Frequently asked questions
Frequently asked questions
Auditing and Assurance (FAQ)
Q: Why do companies have audits ?
There are a few reasons for companies to do an audit. Larger companies are required to do so by law, but many would do so even if there were no statutory obligations. An independent audit is crucial to good corporate governance and essential to an effective internal financial control function.
More importantly, audit adds credibility to information provided to stakeholders. It provides assurance to investors and other providers of finance who are able to make their decisions in a safe environment, with confidence. Safety and confidence reduce cost of capital which make companies more competitive and more profitable.
Purposes for companies to have audits are, to :
Q: Does my company require an annual audit ?
Under Singapore Law, if an Exempt Private Company (EPC) satisfies any one of the following criteria, it will be exempted from audit requirement :
However, all companies are required to maintain proper accounting records and prepare “true and fair” financial statements that comply with the requirement of Financial Reporting Standards (FRS) that are prescribed by the Council on Corporate Disclosure and Governance (CCDG).
Q: Must my company adhere to certain accounting standards for compliance purposes?
Generally, all companies incorporated in Singapore must follow the Singapore Accounting Standards. However, depending on the nature of the company’s business, not every standard needs to be adhered to.
Q: My company’s transactions are few or none, is there a need for an annual audit?
Under the Companies Act, except for Exempt Private Companies (EPC) whose annual revenue is less than S$5million and dormant EPCs, all limited companies in Singapore need to be audited annually. However, you may wish to note that audit fees are generally lower for companies that have fewer transactions.
Q: Can I do a review instead of an audit?
Review engagements are becoming more common. Many companies see a review as a cost-effective alternative to an audit.
There is a significant difference between an audit and a review; the level of assurance provided by a review engagement is substantially lower than the level of assurance provided by an audit engagement.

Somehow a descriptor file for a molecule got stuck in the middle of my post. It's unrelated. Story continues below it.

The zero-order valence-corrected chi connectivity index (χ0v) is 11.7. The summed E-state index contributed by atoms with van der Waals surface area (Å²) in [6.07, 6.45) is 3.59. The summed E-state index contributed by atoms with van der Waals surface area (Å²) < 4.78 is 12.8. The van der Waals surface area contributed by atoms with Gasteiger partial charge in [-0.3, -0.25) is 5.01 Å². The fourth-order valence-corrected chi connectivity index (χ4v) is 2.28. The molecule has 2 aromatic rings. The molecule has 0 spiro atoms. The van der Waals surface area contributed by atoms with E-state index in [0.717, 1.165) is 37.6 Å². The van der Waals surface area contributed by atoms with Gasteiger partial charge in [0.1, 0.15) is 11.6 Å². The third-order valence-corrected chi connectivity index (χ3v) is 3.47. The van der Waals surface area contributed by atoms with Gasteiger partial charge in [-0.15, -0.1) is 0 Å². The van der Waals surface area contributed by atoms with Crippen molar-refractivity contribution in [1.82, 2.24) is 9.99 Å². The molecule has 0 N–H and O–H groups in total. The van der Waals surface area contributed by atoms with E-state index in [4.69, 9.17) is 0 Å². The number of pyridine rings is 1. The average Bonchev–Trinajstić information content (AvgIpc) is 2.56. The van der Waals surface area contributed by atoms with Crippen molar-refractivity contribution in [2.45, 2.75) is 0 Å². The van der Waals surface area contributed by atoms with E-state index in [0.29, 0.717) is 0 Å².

A review engagement differs from an audit engagement in the following aspects :
The level of assurance provided by a review engagement depends on the amount of work performed by the reviewer, which may not be clear to those seeking to rely on the review. And review engagements are less likely to detect material fraud and error than audit engagements.
It is important that companies understand the limitations of review engagements, as compared to a full audit.
Q: Why should smaller companies invest in a voluntary audit ?
Audits add value to the company. Smaller companies invest in audits for the same reasons as larger companies, and there are particular issues that make smaller companies invest in an audit worthwhile :
Smaller companies may believe, for example, that because there is no longer any statutory audit requirement, there will no longer be any external checking of the books and records. The power and resources of the Inland Revenue Authority of Singapore and the Department of Customs and Excise are not to be undermined, they are in actual fact ever increasing. This means that there are likely to be more investigations in the future, and that the checking will be more thorough and detailed.
Q: Can all small companies take advantage of audit exemption ?
In accordance with Singapore Companies Act, only dormant companies and exempt private companies with annual turnover of less than S$5 million are exempted from audit. Companies that are entitled to take advantage of audit exemption include the following :
The constitutions of many small companies and entities, including clubs and societies, also require the production of an auditors’ report.It is recommended that, in view of the amended provision of the Companies Act Cap 50 ( ie. S.205A to S.205C), companies continue to have their accounts audited.
Q: Are audit fees regulated and is there a scale for fees?
Audit fees are not regulated by the Public Accountants Board and there is no scale reference for auditors. Auditors generally charge fees according to time spent on the audit assignment. Fees also reflect the level of skill and experience required and the level of responsibility and complexity involved in the audit work. Alternatively, fees are also charged on an agreed amount between the auditor and the client.